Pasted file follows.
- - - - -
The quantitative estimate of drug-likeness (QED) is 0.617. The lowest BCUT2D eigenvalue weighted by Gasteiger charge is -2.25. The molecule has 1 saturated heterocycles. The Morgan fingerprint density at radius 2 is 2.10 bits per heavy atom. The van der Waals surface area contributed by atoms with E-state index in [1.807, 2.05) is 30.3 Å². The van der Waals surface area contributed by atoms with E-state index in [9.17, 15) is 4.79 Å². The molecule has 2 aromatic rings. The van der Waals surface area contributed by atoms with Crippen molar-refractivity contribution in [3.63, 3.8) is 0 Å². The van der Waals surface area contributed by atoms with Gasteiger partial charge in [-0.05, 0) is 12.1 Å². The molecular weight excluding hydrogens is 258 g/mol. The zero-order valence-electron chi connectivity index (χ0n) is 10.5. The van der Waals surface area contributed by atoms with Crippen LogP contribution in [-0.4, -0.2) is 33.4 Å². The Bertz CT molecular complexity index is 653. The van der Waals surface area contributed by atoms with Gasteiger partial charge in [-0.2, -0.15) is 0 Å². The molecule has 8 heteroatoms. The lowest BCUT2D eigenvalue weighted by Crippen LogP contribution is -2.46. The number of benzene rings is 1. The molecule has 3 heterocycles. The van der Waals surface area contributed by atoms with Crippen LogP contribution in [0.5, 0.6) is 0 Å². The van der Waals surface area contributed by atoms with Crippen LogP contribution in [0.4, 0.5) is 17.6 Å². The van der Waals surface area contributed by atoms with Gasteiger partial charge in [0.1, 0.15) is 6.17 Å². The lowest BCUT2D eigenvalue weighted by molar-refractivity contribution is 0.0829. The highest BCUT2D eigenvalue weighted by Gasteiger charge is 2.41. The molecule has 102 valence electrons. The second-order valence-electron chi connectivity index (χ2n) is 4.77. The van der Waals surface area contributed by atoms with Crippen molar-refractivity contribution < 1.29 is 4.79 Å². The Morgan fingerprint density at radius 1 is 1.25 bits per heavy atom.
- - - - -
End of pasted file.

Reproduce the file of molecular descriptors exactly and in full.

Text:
The quantitative estimate of drug-likeness (QED) is 0.617. The lowest BCUT2D eigenvalue weighted by Gasteiger charge is -2.25. The molecule has 1 saturated heterocycles. The Morgan fingerprint density at radius 2 is 2.10 bits per heavy atom. The van der Waals surface area contributed by atoms with E-state index in [1.807, 2.05) is 30.3 Å². The van der Waals surface area contributed by atoms with E-state index in [9.17, 15) is 4.79 Å². The molecule has 2 aromatic rings. The van der Waals surface area contributed by atoms with Crippen molar-refractivity contribution in [3.63, 3.8) is 0 Å². The van der Waals surface area contributed by atoms with Gasteiger partial charge in [-0.05, 0) is 12.1 Å². The molecular weight excluding hydrogens is 258 g/mol. The zero-order valence-electron chi connectivity index (χ0n) is 10.5. The van der Waals surface area contributed by atoms with Crippen LogP contribution in [-0.4, -0.2) is 33.4 Å². The Bertz CT molecular complexity index is 653. The van der Waals surface area contributed by atoms with Gasteiger partial charge in [-0.2, -0.15) is 0 Å². The molecule has 8 heteroatoms. The lowest BCUT2D eigenvalue weighted by Crippen LogP contribution is -2.46. The number of benzene rings is 1. The molecule has 3 heterocycles. The van der Waals surface area contributed by atoms with Crippen LogP contribution in [0.5, 0.6) is 0 Å². The van der Waals surface area contributed by atoms with Crippen LogP contribution in [0.4, 0.5) is 17.6 Å². The van der Waals surface area contributed by atoms with Gasteiger partial charge in [0.1, 0.15) is 6.17 Å². The lowest BCUT2D eigenvalue weighted by molar-refractivity contribution is 0.0829. The highest BCUT2D eigenvalue weighted by Gasteiger charge is 2.41. The molecule has 102 valence electrons. The second-order valence-electron chi connectivity index (χ2n) is 4.77. The van der Waals surface area contributed by atoms with Crippen molar-refractivity contribution < 1.29 is 4.79 Å². The Morgan fingerprint density at radius 1 is 1.25 bits per heavy atom.